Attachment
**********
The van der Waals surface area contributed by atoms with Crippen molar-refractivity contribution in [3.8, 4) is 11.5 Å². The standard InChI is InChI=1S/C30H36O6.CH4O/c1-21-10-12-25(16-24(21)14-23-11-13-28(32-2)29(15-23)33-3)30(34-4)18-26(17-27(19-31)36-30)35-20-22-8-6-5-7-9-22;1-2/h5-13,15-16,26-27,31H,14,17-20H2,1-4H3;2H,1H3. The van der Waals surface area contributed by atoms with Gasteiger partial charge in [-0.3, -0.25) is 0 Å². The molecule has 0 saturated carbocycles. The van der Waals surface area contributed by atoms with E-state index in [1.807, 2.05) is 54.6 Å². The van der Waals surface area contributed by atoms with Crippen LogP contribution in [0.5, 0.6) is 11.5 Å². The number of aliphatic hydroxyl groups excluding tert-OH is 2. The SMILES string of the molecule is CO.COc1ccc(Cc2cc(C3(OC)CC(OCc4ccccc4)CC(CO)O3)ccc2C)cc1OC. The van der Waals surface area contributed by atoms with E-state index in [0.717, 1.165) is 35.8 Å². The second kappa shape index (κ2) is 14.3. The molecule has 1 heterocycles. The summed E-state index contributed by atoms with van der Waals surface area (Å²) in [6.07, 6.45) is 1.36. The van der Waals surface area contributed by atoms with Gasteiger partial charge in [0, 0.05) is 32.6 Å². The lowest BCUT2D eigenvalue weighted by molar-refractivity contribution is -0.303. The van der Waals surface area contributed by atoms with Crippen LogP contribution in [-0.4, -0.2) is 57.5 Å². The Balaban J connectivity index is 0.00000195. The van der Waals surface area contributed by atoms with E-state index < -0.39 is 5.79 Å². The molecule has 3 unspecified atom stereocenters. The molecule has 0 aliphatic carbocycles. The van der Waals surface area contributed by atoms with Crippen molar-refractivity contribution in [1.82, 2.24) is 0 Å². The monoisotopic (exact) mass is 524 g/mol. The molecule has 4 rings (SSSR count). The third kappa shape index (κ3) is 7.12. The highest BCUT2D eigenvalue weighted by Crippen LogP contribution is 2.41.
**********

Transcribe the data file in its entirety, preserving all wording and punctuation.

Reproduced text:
The van der Waals surface area contributed by atoms with Crippen molar-refractivity contribution in [3.8, 4) is 11.5 Å². The standard InChI is InChI=1S/C30H36O6.CH4O/c1-21-10-12-25(16-24(21)14-23-11-13-28(32-2)29(15-23)33-3)30(34-4)18-26(17-27(19-31)36-30)35-20-22-8-6-5-7-9-22;1-2/h5-13,15-16,26-27,31H,14,17-20H2,1-4H3;2H,1H3. The van der Waals surface area contributed by atoms with Gasteiger partial charge in [-0.3, -0.25) is 0 Å². The molecule has 0 saturated carbocycles. The van der Waals surface area contributed by atoms with E-state index in [1.807, 2.05) is 54.6 Å². The van der Waals surface area contributed by atoms with Crippen LogP contribution in [0.5, 0.6) is 11.5 Å². The number of aliphatic hydroxyl groups excluding tert-OH is 2. The SMILES string of the molecule is CO.COc1ccc(Cc2cc(C3(OC)CC(OCc4ccccc4)CC(CO)O3)ccc2C)cc1OC. The van der Waals surface area contributed by atoms with E-state index in [0.717, 1.165) is 35.8 Å². The second kappa shape index (κ2) is 14.3. The molecule has 1 heterocycles. The summed E-state index contributed by atoms with van der Waals surface area (Å²) in [6.07, 6.45) is 1.36. The van der Waals surface area contributed by atoms with Gasteiger partial charge in [0, 0.05) is 32.6 Å². The lowest BCUT2D eigenvalue weighted by molar-refractivity contribution is -0.303. The van der Waals surface area contributed by atoms with Crippen LogP contribution in [-0.4, -0.2) is 57.5 Å². The Balaban J connectivity index is 0.00000195. The van der Waals surface area contributed by atoms with E-state index < -0.39 is 5.79 Å². The molecule has 3 unspecified atom stereocenters. The molecule has 0 aliphatic carbocycles. The van der Waals surface area contributed by atoms with Crippen molar-refractivity contribution in [1.82, 2.24) is 0 Å². The monoisotopic (exact) mass is 524 g/mol. The molecule has 4 rings (SSSR count). The third kappa shape index (κ3) is 7.12. The highest BCUT2D eigenvalue weighted by Crippen LogP contribution is 2.41.